me, Rigault; for a long time. You
know I haye alWays done my duty as
a Republican, a good citizen, and as
an honest man. I have a wife and
child." Here his voice was drowned
by the blasphemies of Rigault. The
assassin guard was called and Chaud
ey was dragged to the prison-yard.
A dim lantern was hung upon the
wall. The unfortunate man was
ordered to stand up betide it. The
guard, with loaded pieces, stood
in front o: him. Recovering all his
'self . possession in that supreme mo
ment; with a firm voice lie cried :
" Vie la Republique •! Fire." Chaud
ey fell, bathed in his - own blood.
In the same way Rigault went to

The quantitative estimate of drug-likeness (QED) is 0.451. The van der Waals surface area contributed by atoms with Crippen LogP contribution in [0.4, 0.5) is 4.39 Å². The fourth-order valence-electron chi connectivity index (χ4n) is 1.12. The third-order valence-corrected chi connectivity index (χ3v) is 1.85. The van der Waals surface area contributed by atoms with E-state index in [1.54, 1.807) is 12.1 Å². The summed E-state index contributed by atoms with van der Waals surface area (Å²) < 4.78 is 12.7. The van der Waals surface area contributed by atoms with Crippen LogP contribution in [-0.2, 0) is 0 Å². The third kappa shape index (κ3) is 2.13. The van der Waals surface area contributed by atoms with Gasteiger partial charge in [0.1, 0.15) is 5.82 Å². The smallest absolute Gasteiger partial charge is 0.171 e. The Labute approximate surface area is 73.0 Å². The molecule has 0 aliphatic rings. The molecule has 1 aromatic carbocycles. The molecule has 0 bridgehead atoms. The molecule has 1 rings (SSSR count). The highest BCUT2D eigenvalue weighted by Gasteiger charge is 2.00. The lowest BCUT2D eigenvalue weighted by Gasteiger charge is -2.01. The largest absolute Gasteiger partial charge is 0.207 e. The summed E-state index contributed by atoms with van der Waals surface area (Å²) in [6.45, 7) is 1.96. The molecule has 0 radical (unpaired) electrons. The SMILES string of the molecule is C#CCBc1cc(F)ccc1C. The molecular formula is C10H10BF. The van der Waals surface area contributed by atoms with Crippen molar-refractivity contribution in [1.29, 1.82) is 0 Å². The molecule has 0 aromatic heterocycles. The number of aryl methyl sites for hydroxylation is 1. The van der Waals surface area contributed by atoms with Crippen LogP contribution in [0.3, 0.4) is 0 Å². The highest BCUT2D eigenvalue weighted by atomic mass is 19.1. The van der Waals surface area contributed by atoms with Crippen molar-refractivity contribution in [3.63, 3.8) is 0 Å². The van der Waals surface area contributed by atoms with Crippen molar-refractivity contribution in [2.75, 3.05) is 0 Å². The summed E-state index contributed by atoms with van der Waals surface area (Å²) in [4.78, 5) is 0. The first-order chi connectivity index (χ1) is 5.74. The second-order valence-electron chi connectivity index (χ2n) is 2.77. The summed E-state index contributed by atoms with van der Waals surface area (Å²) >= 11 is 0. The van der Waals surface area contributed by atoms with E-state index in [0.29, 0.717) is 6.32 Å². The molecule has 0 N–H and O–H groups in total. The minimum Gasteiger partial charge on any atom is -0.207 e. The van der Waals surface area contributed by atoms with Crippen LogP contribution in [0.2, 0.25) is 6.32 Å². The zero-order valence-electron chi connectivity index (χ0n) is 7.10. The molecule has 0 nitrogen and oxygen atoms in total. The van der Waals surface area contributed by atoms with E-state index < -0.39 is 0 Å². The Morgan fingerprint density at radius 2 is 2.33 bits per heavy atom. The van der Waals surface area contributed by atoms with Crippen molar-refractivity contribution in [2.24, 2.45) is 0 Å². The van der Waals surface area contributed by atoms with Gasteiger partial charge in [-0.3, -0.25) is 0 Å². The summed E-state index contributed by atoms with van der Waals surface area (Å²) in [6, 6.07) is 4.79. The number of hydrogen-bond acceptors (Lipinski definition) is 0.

the prison of the Chief-Justice, Bon
jean, whom he found sleeping on his
prison pallet' of straw. _ "Get up,
old man," cried out Rigalt,,ferocions
ly, " for to-morrow we will cut your
throat." "Young man," ,answered
the 'venerable Chief-Justice mildly,
" It is wrong that you should come
and insult me thns. I am your pris
oner. You see that I am an old man.,
Leave me." The next night the yen
erable.man fell in the prison yard of
La Roquette, pierced by the bullets
Time would fail to recount all the
dreadful and monstrous horrors of
this time, increasing in madness and'
fury as the Government troops were
coming nearer and nearer upoh the
heels of Riga*, he giving his most
ferocious orders amid the sound
of. the approaching cannon, and
when the lurid flames were licking up
the, great monuments of Paris. But
his' days were numbered. - He was
shot hiniself, like a wild beast, in the
street—a fitting end of one of tfie
great leaderei of the Paris Commune,
the architect ofinurder, incendiarism
and pillage—not linking, even one